Massachusetts prosecutors said Saturday they haven’t stopped trying to solve the 2000 murder of 16-year-old Molly Bish.

They are hoping to crack the Bish killing when “enhanced DNA testing” becomes available in September, Fox 25 Boston reported.

“The science is always getting better,” Worcester County District Attorney Joseph Early said Saturday ahead of the 16th anniversary of Bish’s disappearance.

The blonde-haired girl vanished June 27, 2000, a day after starting a lifeguard job at a pond in Warren. After the largest search for a missing person in the state’s history, her remains were discovered three years later in a remote wooded area in another town about 5 miles from her family’s home.

In 2009 a man named Rodney Stanger emerged as a person of interest after he was convicted of murdering his girlfriend in Florida. Stanger lived less than a mile from where Bish got her lifeguard certification that summer and may have been seen at the pond the day she disappeared, Fox 28 reported.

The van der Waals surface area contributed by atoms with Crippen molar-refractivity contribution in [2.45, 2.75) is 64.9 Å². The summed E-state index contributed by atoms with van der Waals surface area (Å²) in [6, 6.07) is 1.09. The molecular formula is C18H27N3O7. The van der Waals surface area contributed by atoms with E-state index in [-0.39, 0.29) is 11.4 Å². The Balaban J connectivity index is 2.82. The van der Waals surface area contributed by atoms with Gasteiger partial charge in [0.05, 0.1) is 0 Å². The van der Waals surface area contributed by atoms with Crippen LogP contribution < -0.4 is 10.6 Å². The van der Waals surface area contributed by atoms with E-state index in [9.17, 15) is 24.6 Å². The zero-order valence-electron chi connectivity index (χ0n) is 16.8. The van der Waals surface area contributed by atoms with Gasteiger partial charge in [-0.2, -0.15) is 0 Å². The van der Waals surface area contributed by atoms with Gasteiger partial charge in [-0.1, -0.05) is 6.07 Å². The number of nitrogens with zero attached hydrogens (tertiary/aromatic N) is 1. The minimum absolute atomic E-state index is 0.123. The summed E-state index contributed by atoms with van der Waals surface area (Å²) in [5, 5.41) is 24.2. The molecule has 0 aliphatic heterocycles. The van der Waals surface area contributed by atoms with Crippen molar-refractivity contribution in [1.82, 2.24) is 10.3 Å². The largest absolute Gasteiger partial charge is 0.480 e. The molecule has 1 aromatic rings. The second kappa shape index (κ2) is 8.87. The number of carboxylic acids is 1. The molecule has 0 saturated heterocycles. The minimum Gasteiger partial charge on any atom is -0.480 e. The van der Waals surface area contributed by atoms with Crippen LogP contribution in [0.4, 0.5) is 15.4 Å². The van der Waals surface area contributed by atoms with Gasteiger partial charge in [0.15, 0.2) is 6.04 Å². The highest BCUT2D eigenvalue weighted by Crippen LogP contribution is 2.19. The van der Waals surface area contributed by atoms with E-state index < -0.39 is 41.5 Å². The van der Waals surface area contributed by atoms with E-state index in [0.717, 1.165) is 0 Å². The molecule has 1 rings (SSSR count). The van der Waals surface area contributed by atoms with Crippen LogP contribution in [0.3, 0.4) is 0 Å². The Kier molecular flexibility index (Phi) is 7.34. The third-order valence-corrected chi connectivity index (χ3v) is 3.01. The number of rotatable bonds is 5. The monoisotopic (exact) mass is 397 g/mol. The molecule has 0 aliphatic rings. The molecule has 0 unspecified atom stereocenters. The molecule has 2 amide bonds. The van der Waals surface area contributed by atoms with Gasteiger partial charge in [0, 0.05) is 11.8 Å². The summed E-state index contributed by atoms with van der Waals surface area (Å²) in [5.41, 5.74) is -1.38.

Detectives want a DNA lab to test 24 pieces of evidence collected during the investigation. The evidence has never been tested.

Early said Molly’s case still sparks tips to investigators on a weekly basis. He said they track down every tip.

Molly’s sister spoke to The Boston Herald about the latest development in the investigation.

Heather Bish told the paper she had not been told which items will be tested, but said some came from the pond where Molly was last seen.

“It’s things that wouldn’t work with the technology even three years ago,” she said.

The sister said she was hopeful the DNA testing could lead to a break in the case.

“You don’t always get these second chances to try to solve these cases,” she said.

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